BURLINGTON, Vt. — A Vermont man has filed suit against state and federal government entities as he says that he is wrongly being forced to choose between his pro-life beliefs and obtaining insurance coverage.
Alan Howe,63, filed the legal challenge after finding that all of the health care plans in Vermont require a $1 per month surcharge that goes to fund abortion coverage. There are no exceptions.
“No one actually discloses to you that you are paying this separate abortion fee because they just roll it into the general premium, but everyone in Vermont is being required to pay this separate abortion fee in order to enroll in a plan,” Alliance Defending Freedom (ADF) Senior Counsel Casey Mattox told reporters.
Vermont is among several other states—Rhode Island, New Jersey and Hawaii—that do not provide any alternative plans without the abortion surcharge.
“That’s the case in Vermont and a few other states,” he outlined to OneNewsNow. “And people aren’t even aware that that’s the case that they’re being forced to pay for abortions in violation of their conscience.”
While Howe is required to obtain health insurance coverage under the Affordable Care Act, also known as Obamacare, he filed suit since he could not enroll in good conscience without being offered a plan that doesn’t require that he pay for abortions.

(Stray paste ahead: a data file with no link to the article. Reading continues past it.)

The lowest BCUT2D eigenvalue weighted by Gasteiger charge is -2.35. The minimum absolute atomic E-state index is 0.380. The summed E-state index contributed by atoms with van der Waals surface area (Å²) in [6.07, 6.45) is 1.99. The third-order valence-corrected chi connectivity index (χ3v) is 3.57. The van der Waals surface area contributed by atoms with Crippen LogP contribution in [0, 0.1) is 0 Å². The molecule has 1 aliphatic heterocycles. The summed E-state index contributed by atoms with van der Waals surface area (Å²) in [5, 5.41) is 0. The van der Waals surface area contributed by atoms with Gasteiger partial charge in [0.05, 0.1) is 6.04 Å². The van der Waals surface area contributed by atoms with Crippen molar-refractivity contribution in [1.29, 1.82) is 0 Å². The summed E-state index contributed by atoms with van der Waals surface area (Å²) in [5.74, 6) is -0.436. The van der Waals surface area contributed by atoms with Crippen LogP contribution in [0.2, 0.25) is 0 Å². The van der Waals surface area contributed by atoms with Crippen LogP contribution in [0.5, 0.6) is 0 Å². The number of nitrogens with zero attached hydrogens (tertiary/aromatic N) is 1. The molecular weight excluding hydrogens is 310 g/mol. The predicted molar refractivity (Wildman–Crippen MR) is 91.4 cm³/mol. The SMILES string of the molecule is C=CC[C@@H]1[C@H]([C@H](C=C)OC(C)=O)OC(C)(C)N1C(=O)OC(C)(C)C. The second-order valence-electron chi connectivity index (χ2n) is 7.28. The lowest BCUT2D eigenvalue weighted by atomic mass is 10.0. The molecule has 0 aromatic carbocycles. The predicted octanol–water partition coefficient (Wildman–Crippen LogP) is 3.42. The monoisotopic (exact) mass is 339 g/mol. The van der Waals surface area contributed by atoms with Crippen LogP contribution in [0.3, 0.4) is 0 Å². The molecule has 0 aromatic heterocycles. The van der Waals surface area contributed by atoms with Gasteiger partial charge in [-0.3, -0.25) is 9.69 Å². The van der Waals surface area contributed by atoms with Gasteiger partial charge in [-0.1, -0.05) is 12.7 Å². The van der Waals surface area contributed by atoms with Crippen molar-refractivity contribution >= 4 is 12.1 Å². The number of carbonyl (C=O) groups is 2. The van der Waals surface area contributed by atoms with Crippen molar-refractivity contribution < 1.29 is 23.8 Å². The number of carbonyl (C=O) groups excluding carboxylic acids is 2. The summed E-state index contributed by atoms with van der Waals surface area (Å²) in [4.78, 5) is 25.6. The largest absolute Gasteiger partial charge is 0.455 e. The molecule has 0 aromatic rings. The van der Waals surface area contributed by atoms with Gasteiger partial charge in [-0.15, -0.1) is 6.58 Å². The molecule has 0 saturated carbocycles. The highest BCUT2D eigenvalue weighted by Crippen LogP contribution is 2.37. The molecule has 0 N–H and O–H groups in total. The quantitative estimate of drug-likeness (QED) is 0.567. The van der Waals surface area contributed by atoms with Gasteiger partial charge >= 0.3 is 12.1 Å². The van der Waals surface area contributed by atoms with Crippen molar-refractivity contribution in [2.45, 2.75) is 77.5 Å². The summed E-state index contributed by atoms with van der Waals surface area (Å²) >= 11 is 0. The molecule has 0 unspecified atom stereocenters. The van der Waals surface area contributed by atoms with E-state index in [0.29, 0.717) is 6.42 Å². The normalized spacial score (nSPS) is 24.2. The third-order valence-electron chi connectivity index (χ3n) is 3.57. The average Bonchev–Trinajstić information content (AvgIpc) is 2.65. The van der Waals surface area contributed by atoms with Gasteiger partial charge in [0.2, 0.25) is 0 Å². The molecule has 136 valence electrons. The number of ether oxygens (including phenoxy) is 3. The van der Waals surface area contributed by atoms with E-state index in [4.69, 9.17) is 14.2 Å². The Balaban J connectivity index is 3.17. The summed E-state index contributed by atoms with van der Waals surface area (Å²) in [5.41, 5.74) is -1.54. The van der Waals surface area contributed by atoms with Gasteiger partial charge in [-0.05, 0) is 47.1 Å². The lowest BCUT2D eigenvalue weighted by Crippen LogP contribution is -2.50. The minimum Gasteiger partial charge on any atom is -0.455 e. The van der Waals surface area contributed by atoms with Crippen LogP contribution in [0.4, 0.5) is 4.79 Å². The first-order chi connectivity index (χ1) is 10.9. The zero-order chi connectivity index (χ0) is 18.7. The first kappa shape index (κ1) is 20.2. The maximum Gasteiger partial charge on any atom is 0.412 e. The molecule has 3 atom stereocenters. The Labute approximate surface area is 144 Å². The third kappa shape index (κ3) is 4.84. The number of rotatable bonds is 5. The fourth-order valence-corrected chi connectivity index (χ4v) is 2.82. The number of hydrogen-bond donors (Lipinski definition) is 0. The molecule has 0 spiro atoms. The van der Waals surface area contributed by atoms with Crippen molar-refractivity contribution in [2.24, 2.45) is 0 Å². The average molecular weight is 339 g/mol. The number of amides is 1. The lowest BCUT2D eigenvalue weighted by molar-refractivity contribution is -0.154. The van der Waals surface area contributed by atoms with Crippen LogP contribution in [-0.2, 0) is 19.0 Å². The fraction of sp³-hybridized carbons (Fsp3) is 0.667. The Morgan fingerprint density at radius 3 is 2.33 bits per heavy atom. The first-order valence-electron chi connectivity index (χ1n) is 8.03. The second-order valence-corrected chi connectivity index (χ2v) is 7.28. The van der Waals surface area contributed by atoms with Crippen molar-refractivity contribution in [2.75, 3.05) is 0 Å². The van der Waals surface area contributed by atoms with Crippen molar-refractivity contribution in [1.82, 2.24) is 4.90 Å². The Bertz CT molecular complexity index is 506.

He appeared in court this week for the first hearing over the matter. According to local television station WCAX, Caroline Wolverton, an attorney with the U.S. Department of Justice, told the court that the Obama administration asked insurance providers to waive the surcharge for Howe, but they refused.
“No one should be required to violate their conscience in order to receive the benefits of the Affordable Care Act and enroll in a plan,” Mattox told the outlet.
“It doesn’t make any sense to me that an insurer who has the option of not having to charge someone an unnecessary abortion payment that the defendants were forcing them to charge would say, we aren’t going to accommodate this 63-year-old man,” he said.
While the case moves forward in court, Howe is asking that he not be punished for failing to enroll in an insurance plan as required under federal law.
U.S. District Judge Christina Reiss is expected to make a decision in 30 days. In the meantime, both sides will remain in talks to see if a settlement can be reached in the matter.
By the year 2017, all states must offer at least one plan that does not include abortion coverage.